Sustainability & Social Value
We are committed to promoting and engineering a sustainable future
what we do
Create innovative, sustainable solutions
We build the infrastructure needed to meet some of the major challenges of the 21st century: rising sea levels, severe weather events, biodiversity loss and pressure on water resources.
Our approach is guided by the UN Sustainable Development Goals, and we directly contribute to those below.
We focus our sustainability efforts in four main areas
priority area one:
We build the infrastructure needed to meet some of the major challenges of the 21st Century; rising sea levels, severe weather events, biodiversity loss and pressure on water resources. As well as the type of structures we build, the way we build also enhances the local communities.
Our projects make a real difference to people’s lives and we want to add further value to the communities we work within. We create jobs locally to our projects, we work with a diverse SME supply chain, we develop workforce skills and support community initiatives.
Our founder, John T Mackley, was a former Royal Engineer who always promoted ex-servicemen within our workforce. We continue his approach to this day as part of the Careers Transition Partnership, supporting veterans into civilian life.
Supporting charities and community groups
Mackley staff nominate a good cause each month for a cash donation.
We also give our time, equipment and construction materials to help charities and community groups / events.
In 2022, we supported:
USING SUSTAINABLE MATERIALS
We work with our supply chain to promote sustainable engineering products, and the tropical timber we use to build groynes all along our coasts is an excellent example.
The forest above is in Guyana and has been supplying timber specialists Gilmore & Aitken for over 80 years. Due to sustainable forestry practices, certified by FSC® (Forestry Stewardship Council®) , the canopy is intact and local communities and wildlife flourish.
Mackley is FSC® and PEFC certified for new and recycled timber.
This gives our clients confidence that through us they are supporting sustainably managed forests.
priority area two:
STEM – Encouraging the
Science, Technology, Engineering
We want to inspire the next generation to think about pursuing careers within the construction and civil engineering industry.
Mackley staff voted for encouraging the next generation of STEM professionals to be the top sustainability priority of the company.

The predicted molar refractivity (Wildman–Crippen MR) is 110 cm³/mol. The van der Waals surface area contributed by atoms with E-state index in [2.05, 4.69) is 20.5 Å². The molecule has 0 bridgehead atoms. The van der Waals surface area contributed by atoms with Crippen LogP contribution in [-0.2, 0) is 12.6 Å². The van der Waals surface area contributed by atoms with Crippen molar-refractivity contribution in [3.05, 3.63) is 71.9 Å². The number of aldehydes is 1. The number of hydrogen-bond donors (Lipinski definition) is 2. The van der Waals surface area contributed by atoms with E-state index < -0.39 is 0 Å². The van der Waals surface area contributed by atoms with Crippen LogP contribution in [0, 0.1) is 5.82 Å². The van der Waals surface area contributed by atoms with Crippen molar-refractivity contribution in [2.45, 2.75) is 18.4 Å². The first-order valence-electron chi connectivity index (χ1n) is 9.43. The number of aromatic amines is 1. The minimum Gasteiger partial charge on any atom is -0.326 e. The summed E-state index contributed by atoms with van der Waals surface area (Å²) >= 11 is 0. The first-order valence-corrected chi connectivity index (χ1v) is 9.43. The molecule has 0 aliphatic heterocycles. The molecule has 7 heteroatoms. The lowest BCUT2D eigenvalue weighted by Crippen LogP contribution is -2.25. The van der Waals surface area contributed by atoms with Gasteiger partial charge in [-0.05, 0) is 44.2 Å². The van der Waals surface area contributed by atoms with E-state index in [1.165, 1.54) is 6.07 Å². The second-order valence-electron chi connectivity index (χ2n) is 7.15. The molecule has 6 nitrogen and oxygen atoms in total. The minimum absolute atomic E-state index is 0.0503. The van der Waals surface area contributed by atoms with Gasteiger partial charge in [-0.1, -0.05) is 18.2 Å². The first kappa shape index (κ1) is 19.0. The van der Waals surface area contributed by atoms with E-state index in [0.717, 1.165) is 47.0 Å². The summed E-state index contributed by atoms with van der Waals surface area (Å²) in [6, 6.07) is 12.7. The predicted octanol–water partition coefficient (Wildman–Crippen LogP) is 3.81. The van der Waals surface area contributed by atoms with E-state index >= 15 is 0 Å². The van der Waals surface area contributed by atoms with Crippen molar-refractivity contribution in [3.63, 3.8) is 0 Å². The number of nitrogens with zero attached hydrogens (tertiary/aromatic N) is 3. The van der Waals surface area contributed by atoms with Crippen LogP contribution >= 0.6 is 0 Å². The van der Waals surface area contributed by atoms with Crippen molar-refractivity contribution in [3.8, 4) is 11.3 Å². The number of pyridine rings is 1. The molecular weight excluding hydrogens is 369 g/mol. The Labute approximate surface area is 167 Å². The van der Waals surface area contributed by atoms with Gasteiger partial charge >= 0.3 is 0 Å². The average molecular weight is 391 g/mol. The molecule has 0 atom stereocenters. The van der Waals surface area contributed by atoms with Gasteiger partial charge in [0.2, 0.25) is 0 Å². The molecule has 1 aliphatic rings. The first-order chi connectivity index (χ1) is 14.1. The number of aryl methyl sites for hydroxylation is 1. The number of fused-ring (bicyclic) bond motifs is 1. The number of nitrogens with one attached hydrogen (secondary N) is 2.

Our STEM Ambassadors do an amazing job of promoting the industry’s wide range of job-roles to a range of young people from primary school age up to university students. Our sites host school visits, we present at colleges and we regularly support STEM events, approximately 1-2 per month. Our virtual stand at the Southeast STEM Hub Online proved a huge success with 7,000 visitors and up to 70,000 pupils taking part in our classroom presentation.
priority area three:
Tackling whole project
We are committed to halving our carbon footprint by 2030 and achieving net zero by 2050. Our Carbon Reduction Plan sets out the steps we’ll take to meet these goals, playing our part in tackling climate change.
Mackley is part of the SME Climate Hub.
Engineering is vital to climate adaptation, making our communities more resilient to severe and unpredictable weather.
Our teams help clients and designers develop the best solutions, from holding rainwater higher in the catchment to prevent flash flooding, to protecting coastlines from erosion.
priority area four:
Promoting innovation for
lower impact technologies
We promote new technologies and new techniques that reduce negative impacts and create benefits for people and biodiversity.
This sea wall at our Portsea Project features the UK’s first large-scale application of an Ecoformliner. The Ecoformliner is a resuable mould that creates a textured finish on the concreted sea wall. This will deliver benefits for both biodiversity, by improving habitat for intertidal ecology and also improve the resilience of the wall.
Mackley installed this fish pass at Walsham Weir on the River Wey, part of a set of passes that have opened up this historic river to migratory fish for the first time in 300 years.
The UK’s biggest managed realignment on the open coast, Medmerry created more than 180Ha of intertidal habitats.
We created habitat niches through gouging over 80 rock pools into the revetment and attaching refugia to new timber groynes.
Natural Flood Management (NFM)
We made like beavers, building leaky dams entirely from natural materials across the upper River Mole to hold up water, reducing flash flooding downstream.
Using an ancient technique, we pegged brushwood faggots to capture silt and build up a mudflat, protecting the riverbank from erosion.